|Crest||Out of a coronet a hand in armour fessways, holding by its point a cross crosslet fitchee, Gules.|
|Motto||Per mare per terras.|
|Translation||By sea and by land.|
|Gaelic name||Mac Dhomhnuill.|
|Origin of name||Mac Dhomhnuill (world ruler)|
|Pipe music||Mac Donald's Salute March of the Mac Donalds.|
Clan MacDonald (Clan Donald) History
The Clan Mac Donald is the largest of the Scottish clans, and was at one time the most powerful, with territory stretching from Kintyre to Lewis.
The Mac Donalds can trace their ancestry back to Fergus Mac Erc, founder of the ancient Celtic kingdom of Dalriada, and even further back to Conn of the Hundred Battles, the High King of Ireland, who reigned around 125 AD. But the man who laid the foundation of the clan's greatness was Somerled Mac Gillivray. By the time he was assassinated in 1164 he ruled over most of Argyll, the Isle of Man and the Western Isles. His grandson, Donald, Lord of Islay and Kintyre, gave his name to the clan.
The Wars of Independence (1296-1314) brought ruin to some Mac Donalds and prosperity to others. The Lord of Islay lost his lands to his brother Angus, who had fought for Bruce at Bannockburn. Angus also acquired Lorne, Mull and Lochaber, while his son married the daughter of Robert II, and in 1354 was powerful enough to declare himself Lord of the Isles.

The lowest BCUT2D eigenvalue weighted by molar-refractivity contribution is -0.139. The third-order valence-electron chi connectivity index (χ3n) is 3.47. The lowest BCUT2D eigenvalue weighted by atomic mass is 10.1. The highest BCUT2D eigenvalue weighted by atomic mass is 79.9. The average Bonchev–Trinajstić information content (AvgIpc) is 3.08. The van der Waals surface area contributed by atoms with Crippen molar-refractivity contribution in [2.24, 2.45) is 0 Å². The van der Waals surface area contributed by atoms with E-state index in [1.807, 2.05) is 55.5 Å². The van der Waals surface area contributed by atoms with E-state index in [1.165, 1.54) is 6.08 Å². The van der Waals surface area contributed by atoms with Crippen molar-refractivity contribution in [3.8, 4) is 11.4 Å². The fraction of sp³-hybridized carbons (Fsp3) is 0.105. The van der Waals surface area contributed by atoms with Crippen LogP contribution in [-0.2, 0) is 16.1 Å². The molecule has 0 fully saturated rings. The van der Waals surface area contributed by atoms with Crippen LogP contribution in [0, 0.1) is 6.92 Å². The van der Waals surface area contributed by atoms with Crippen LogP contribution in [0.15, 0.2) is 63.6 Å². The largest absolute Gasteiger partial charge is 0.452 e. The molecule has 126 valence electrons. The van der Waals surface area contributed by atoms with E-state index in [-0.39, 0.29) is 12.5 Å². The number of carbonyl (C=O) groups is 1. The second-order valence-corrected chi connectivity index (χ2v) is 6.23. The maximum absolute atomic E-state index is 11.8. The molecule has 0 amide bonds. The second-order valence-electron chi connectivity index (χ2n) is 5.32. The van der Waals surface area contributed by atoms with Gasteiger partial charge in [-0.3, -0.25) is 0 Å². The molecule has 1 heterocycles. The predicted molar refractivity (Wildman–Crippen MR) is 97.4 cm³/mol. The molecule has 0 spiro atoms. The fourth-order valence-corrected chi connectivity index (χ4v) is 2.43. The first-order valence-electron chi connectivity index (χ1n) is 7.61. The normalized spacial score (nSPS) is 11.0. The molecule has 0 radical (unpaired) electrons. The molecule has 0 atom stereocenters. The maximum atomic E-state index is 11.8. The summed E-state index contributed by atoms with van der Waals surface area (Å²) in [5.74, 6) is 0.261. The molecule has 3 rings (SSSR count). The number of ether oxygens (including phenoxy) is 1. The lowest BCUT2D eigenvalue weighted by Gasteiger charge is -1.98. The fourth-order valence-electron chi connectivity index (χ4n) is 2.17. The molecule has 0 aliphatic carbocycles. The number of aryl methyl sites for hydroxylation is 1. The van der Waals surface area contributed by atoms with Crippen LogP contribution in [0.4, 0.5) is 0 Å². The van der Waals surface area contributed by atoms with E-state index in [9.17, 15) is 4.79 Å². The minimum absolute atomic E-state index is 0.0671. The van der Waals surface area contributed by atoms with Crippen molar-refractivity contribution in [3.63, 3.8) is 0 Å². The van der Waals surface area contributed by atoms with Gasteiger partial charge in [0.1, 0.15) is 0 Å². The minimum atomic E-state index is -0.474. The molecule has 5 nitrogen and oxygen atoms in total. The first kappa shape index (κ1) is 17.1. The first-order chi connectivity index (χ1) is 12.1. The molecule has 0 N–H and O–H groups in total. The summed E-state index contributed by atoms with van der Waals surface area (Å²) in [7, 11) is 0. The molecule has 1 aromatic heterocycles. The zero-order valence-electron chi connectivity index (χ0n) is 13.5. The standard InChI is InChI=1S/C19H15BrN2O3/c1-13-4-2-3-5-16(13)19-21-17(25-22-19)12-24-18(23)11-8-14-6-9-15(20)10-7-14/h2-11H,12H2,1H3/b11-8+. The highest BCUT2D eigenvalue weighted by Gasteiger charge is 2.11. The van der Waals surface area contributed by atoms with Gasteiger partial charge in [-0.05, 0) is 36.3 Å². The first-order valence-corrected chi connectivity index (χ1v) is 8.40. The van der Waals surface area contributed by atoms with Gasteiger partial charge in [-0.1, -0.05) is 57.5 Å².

The influence and pride of his successors brought them into conflict with the Crown until, in 1576, James IV abolished the title.
Several attempts were made to regain the Lordship. The most notable was led by the unfortunate Donald Dubh, grandson of the last Lord of the Isles. Born in prison, he spent a total of 60 years as a captive. The Mac Donalds never regained the title, which is now included among those of the Prince of Wales.
The Mac Donalds supported the Stuarts in Jacobite times. The Mac Donalds of Glencoe were massacred by a government army which was billeted on them in 1692.
Despite their Celtic origin several Mac Donald chiefs took part wholeheartedly in the Highland Clearances, when loyal clansmen were evicted to make way for sheep which were more profitable for the 19th century absentee landlords.
Flora Mac Donald (1772-90) was born in South Uist. Her family were anti-Jacobite yet she risked life and freedom to save Prince Charles Edward Stuart after Culloden in 1746.